Much like Stalin’s trials, the process has moved from arresting minor figures on trumped up charges to now arresting the former president. It is not inconceivable to think they may exile Trump in order to keep him off the ballot. Of course, the viciousness and cruelty of the show trials grows worse with every turn. A judge just sentenced the leaders of the Proud Boys to decades in prison. The judge used the sentencing hearings as a chance to denounce the enemies of the party.
That is another feature of the Stalin trials that bears attention. In every one of the show trials, the judges were outlandish supporters of the party and the charges brought against the accused. These were men picked because of their uncertain status within the party, particularly with regards to Stalin. The judges in the current show trials seem to feel the same pressure, so they are making sure the cases proceed exactly as the party expects them to proceed.
Of course, the radicals in the cheering sections are following the same script as the radicals who cheered the show trials. The same people who cry salty tears over a black criminal getting shot in the commission of a crime are cheering the harsh penalties handed down to grandmothers in these show trials. The cause is more important than the rule of law and their thirst for the blood of their enemies trumps whatever sense of justice that ever existed in their souls.
The most important lesson of the Stalin years is that the terror that Stalin inflicted ended when Stalin’s life ended. At no point was he talked out of murdering people. He never had second thoughts or pangs of guilt. After his death, a letter from his old friend Bukharin was found in which Bukharin appealed to Stalin as a friend. Stalin kept it in his desk so he could read it from time to time, presumably so he could remember how he outmaneuvered even his closest friends.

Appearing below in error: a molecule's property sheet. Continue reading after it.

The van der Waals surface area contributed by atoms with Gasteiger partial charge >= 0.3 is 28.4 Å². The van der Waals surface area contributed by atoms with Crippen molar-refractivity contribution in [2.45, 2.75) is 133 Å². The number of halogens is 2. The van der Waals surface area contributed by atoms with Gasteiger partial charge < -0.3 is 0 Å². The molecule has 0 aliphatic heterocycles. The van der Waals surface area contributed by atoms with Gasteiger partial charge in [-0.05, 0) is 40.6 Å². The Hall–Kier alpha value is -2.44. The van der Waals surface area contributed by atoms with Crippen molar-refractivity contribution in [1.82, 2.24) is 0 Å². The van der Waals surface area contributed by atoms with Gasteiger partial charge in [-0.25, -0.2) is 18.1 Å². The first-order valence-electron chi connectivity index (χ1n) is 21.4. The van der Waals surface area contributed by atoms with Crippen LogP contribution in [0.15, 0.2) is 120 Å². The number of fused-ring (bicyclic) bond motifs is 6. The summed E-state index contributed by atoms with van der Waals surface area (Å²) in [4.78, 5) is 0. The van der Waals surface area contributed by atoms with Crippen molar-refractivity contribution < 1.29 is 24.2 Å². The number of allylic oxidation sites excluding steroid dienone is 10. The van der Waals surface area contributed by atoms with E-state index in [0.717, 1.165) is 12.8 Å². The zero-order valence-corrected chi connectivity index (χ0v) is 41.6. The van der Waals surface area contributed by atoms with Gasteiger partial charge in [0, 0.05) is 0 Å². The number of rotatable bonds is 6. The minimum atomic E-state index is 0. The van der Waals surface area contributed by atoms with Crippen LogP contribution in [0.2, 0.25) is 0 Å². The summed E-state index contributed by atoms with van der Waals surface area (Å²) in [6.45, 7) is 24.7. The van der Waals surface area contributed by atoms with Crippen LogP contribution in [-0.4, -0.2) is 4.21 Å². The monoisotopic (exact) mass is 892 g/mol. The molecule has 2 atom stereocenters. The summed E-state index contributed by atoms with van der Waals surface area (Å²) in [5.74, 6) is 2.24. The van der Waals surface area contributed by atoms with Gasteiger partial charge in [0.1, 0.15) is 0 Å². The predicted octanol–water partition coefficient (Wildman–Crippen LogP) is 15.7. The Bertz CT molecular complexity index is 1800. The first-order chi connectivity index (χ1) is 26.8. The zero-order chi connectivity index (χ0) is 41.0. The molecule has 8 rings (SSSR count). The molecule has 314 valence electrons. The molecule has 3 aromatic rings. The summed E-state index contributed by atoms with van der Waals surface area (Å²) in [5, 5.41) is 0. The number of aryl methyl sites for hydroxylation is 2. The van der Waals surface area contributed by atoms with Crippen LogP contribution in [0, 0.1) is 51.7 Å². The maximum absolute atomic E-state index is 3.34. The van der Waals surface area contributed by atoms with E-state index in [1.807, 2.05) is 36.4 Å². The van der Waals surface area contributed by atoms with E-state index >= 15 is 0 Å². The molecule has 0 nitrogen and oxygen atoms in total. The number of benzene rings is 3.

Tyranny ends when the tyrant and his supporters end. That last part is the most important part of the process. When Stalin died his supporters were then purged and sidelined, with some ending up in the camps. The party leadership went through a de-Stalinization phase. The reason is the tyrant is always a symptom. It is his supporters in the cheering section who are the ultimate cause. It is only when you remove the fanatics and psychopaths that normalcy can return.
During the Napoleonic Wars, there was a British officer named Sir William Sidney Smith who was particularly good at vexing Napoleon in battle. Eventually, the French captured him and Napoleon had him put in a Paris prison. Smith was able to escape with the help of royalist enemies of Napoleon. In the prison was found a shingle on which he had written a letter. In the letter Smith quoted a passage from Rousseau that should be inspiration for all political prisoners
“Fortune’s wheel makes strange revolutions, it must be confessed; but for the term revolution to be applicable, the turn of the wheel must be complete. You are today as high as you can be. Very well. I envy not your good fortune, for mine is better still. I am as low in the career of ambition as a man can well descend; so that, let this capricious dame, fortune, turn her wheel ever so little–I must necessarily mount, for the same reason you must descend.”
The men and women rotting in dungeons at the hands of the regime are in the very condition of Sir William Sidney Smith. They are in prison because they vex the regime, not because they are outlaws. In a general sense, all of us are in the same condition, just free to talk around until another example is needed. Like Sir William Sidney Smith, fortunes wheel will turn, and we will rise the regime shall fall. Those who cheered the loudest for the show trials will be remembered the most.